12. Measuring venous oxygenation using the photoplethysmograph waveform

    OpenAIRE

    Walton, Z. D.; Kyriacou, P. A.; Silverman, D. G.; Shelley, K. H.

    2010-01-01

    OBJECTIVE: We investigate the hypothesis that the photoplethysmograph (PPG) waveform can be analyzed to infer regional venous oxygen saturation. METHODS: Fundamental to the successful isolation of the venous saturation is the identification of PPG characteristics that are unique to the peripheral venous system. Two such characteristics have been identified. First, the peripheral venous waveform tends to reflect atrial contraction. Second, ventilation tends to move venous blood preferenti...

  13. Georgia Tech Catalog of Gravitational Waveforms

    CERN Document Server

    Jani, Karan; Clark, James A; London, Lionel; Laguna, Pablo; Shoemaker, Deirdre

    2016-01-01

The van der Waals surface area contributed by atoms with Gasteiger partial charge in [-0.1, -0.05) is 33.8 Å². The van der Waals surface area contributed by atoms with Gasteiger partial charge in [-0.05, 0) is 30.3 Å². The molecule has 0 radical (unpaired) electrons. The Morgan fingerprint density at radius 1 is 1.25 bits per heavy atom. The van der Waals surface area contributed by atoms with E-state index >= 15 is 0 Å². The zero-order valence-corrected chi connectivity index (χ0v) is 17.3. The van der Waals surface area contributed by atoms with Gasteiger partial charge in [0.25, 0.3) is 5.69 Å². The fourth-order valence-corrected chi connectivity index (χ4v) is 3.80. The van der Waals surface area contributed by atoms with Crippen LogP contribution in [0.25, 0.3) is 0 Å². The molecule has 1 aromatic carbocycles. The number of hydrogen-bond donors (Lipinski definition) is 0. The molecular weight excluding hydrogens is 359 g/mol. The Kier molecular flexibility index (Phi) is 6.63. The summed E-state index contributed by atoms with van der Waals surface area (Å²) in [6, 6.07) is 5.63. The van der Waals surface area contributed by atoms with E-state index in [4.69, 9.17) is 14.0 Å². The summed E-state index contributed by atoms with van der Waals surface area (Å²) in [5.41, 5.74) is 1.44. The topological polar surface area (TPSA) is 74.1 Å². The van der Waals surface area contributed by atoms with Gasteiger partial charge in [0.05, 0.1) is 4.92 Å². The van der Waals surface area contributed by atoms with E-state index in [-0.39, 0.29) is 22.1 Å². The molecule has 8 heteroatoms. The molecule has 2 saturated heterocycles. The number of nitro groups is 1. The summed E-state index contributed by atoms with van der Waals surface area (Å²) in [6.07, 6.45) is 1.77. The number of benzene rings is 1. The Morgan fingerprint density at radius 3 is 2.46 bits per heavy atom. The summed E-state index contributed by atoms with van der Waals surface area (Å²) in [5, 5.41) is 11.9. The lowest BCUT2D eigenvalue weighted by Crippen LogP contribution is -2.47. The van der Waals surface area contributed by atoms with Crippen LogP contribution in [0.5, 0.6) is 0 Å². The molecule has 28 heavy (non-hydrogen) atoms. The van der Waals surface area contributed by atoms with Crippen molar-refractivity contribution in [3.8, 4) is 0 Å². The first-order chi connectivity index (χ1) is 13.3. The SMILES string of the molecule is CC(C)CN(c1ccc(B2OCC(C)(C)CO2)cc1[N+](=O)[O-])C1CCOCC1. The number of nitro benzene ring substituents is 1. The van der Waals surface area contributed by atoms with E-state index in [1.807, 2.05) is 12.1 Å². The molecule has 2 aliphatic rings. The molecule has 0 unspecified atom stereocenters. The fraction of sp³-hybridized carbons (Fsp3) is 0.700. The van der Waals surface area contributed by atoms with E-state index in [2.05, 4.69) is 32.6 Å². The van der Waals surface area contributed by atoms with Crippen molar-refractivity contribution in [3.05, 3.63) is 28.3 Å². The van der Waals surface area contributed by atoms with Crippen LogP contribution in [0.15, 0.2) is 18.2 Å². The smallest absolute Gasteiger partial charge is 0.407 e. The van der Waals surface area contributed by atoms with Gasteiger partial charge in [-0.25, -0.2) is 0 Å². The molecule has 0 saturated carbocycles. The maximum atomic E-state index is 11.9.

This paper introduces a catalog of gravitational waveforms from the bank of simulations by the numerical relativity effort at Georgia Tech. Currently, the catalog consists of 452 distinct waveforms from more than 600 binary black hole simulations: 128 of the waveforms are from binaries with black hole spins aligned with the orbital angular momentum, and 324 are from precessing binary black hole systems. The waveforms from binaries with non-spinning black holes have mass-ratios $q = m_1/m_2 \\le 15$, and those with precessing, spinning black holes have $q \\le 8$. The waveforms expand a moderate number of orbits in the late inspiral, the burst during coalescence, and the ring-down of the final black hole. Examples of waveforms in the catalog matched against the widely used approximate models are presented. In addition, predictions of the mass and spin of the final black hole by phenomenological fits are tested against the results from the simulation bank. The role of the catalog in interpreting the GW150914 even...